By Manos Schizas, senior policy advisor, ACCA
I’m a little miffed by BPP and CityAM's suggestion, in today's (Thursday’s) issue, that the accounting profession is not as creative as other occupations. The offending passage reads:
"People from [creative] industries tend to think in different ways to those from the City, and to be more open to new ideas. This can be a revelation for those from, shall we say, less flexible industries. “Even accountants from advertising companies are more creative than accountants from banks,” [BPP’s director of MBA, Kate] Best says. For them, using art or philosophy in class is not odd at all."
Even accountants? Why, that must be the depth of square-dom! We wince on behalf of the membership when we read or hear anecdotes like this day in and day out but this is where we draw the line. In fact, we're so upset we're willing to give away some early unpublished data.
This quarter we beefed up our Global Economic Conditions Survey, the largest quarterly survey of professional accountants in the world, to include a range of questions on the diverse backgrounds and skills of our membership.
We gave members the option to opt out of these questions as they are understandably a little intrusive and we've also promised not to use any of the answers we got in targeted communications. With these reassurances in place, over 75 per cent of our massive 2,360-strong sample opted to take the Diversity Survey. We won't give it all away here, but as it happens we did try to seek out the artists among them.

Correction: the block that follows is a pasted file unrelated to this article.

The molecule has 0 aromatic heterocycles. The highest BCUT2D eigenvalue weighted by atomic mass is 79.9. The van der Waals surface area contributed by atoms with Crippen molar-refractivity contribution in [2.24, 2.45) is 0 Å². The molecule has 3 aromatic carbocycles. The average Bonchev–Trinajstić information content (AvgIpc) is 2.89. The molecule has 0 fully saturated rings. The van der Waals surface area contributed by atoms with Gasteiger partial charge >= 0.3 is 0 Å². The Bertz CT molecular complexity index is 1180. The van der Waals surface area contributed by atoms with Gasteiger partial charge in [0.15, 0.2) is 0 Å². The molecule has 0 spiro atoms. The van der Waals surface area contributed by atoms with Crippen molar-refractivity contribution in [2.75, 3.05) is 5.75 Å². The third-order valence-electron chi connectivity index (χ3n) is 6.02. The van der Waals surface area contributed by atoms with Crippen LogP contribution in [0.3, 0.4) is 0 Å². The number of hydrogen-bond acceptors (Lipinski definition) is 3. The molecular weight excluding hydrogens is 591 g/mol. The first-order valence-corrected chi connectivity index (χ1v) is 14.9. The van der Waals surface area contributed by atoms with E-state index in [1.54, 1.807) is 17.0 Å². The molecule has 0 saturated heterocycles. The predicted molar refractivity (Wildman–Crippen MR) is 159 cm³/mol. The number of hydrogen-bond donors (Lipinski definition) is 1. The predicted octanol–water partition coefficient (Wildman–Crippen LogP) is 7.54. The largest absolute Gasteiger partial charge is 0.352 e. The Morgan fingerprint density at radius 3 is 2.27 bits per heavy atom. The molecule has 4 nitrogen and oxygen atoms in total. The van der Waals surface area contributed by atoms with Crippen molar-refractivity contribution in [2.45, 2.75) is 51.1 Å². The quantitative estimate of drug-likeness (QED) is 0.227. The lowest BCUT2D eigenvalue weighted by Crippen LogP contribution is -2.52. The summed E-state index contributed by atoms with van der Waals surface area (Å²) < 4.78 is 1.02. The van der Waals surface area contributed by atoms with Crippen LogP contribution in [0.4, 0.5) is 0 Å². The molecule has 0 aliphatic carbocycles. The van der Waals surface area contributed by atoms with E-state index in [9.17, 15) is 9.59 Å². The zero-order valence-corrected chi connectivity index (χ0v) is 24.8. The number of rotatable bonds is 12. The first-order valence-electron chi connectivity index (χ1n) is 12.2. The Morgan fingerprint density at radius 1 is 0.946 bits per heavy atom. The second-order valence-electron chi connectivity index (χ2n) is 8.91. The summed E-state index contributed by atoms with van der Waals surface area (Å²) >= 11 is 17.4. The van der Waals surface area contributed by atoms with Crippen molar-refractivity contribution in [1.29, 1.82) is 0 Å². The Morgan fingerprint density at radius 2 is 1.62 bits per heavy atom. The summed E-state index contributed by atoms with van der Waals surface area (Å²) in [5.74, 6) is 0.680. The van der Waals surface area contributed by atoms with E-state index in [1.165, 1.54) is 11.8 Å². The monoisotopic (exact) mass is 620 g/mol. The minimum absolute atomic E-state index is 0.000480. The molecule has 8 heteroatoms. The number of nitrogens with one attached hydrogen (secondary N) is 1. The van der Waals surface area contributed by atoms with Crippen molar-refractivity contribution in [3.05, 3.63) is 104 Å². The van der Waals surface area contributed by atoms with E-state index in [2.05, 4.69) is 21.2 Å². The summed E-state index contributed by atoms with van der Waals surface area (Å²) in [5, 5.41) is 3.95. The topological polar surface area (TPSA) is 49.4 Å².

Of our members, 1 in 7 (14 per cent) claimed to have performed artistically for, or exhibited an artistic creation to, a large audience. How well does that compare with the general population?
And lest we forget, the great Damien Hirst, whose photo graces CityAM's feature, owes most of his fame and fortune to an accountant, as he freely admits:
“A pivotal figure in Hirst’s rise was Jay Jopling, the old Etonian art dealer who runs the White Cube gallery, says the Evening Standard. But the real 'mastermind behind his transformation to global brand' was Frank Dunphy, an accountant 'on the seamier side of showbiz'.
"Hirst credits Dunphy, 69, for getting him off the booze and setting him free financially. “Before he came along [12 years ago], I was like a punk, really. I didn’t care about money. Or I pretended not to care. He got me over the fear.”
So yeah, that's accountants for you. Some create art, some help create artists. Want more? Well, nearly a third of the sample takes part in competitive-level sporting events. Oh, and our membership can also collectively predict GDP growth figures across the developed world…
Who's not so creative now?
*tongue removed from cheek*